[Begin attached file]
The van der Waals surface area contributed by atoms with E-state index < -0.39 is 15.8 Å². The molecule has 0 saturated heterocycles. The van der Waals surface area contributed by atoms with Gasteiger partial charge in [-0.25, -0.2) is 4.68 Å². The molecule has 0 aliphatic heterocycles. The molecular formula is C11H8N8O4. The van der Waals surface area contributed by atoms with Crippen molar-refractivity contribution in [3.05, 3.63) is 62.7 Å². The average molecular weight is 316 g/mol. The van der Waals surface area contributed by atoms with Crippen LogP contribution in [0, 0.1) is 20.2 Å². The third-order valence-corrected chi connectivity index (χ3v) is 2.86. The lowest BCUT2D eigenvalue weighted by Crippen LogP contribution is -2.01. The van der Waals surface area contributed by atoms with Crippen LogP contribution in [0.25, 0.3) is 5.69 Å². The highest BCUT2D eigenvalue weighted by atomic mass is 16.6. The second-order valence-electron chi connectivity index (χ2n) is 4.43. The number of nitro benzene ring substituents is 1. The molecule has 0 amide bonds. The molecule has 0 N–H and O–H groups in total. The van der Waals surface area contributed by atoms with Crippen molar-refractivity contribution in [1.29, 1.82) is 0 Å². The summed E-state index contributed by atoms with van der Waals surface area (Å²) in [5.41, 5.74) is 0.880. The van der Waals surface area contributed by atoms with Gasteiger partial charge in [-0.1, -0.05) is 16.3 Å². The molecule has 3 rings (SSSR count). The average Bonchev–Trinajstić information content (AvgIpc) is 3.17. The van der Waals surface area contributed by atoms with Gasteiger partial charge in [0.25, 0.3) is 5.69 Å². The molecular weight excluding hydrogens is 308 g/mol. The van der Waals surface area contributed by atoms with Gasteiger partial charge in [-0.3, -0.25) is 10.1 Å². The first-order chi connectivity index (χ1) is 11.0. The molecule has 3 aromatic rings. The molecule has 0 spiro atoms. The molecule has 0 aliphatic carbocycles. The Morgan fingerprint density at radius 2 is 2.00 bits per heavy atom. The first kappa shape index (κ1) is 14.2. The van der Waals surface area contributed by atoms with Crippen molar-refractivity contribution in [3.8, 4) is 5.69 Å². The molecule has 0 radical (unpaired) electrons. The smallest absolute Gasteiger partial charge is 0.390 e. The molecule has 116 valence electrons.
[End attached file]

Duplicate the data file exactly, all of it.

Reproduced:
The van der Waals surface area contributed by atoms with E-state index < -0.39 is 15.8 Å². The molecule has 0 saturated heterocycles. The van der Waals surface area contributed by atoms with Gasteiger partial charge in [-0.25, -0.2) is 4.68 Å². The molecule has 0 aliphatic heterocycles. The molecular formula is C11H8N8O4. The van der Waals surface area contributed by atoms with Crippen molar-refractivity contribution in [3.05, 3.63) is 62.7 Å². The average molecular weight is 316 g/mol. The van der Waals surface area contributed by atoms with Crippen LogP contribution in [0, 0.1) is 20.2 Å². The third-order valence-corrected chi connectivity index (χ3v) is 2.86. The lowest BCUT2D eigenvalue weighted by Crippen LogP contribution is -2.01. The van der Waals surface area contributed by atoms with Crippen LogP contribution in [0.25, 0.3) is 5.69 Å². The highest BCUT2D eigenvalue weighted by atomic mass is 16.6. The second-order valence-electron chi connectivity index (χ2n) is 4.43. The number of nitro benzene ring substituents is 1. The molecule has 0 amide bonds. The molecule has 0 N–H and O–H groups in total. The van der Waals surface area contributed by atoms with Crippen molar-refractivity contribution in [1.29, 1.82) is 0 Å². The summed E-state index contributed by atoms with van der Waals surface area (Å²) in [5.41, 5.74) is 0.880. The van der Waals surface area contributed by atoms with Gasteiger partial charge in [-0.1, -0.05) is 16.3 Å². The molecule has 3 rings (SSSR count). The average Bonchev–Trinajstić information content (AvgIpc) is 3.17. The van der Waals surface area contributed by atoms with Gasteiger partial charge in [0.25, 0.3) is 5.69 Å². The molecular weight excluding hydrogens is 308 g/mol. The van der Waals surface area contributed by atoms with Gasteiger partial charge in [-0.3, -0.25) is 10.1 Å². The first-order chi connectivity index (χ1) is 11.0. The molecule has 3 aromatic rings. The molecule has 0 spiro atoms. The molecule has 0 aliphatic carbocycles. The Morgan fingerprint density at radius 2 is 2.00 bits per heavy atom. The first kappa shape index (κ1) is 14.2. The van der Waals surface area contributed by atoms with Crippen molar-refractivity contribution in [3.8, 4) is 5.69 Å². The molecule has 0 radical (unpaired) electrons. The smallest absolute Gasteiger partial charge is 0.390 e. The molecule has 116 valence electrons.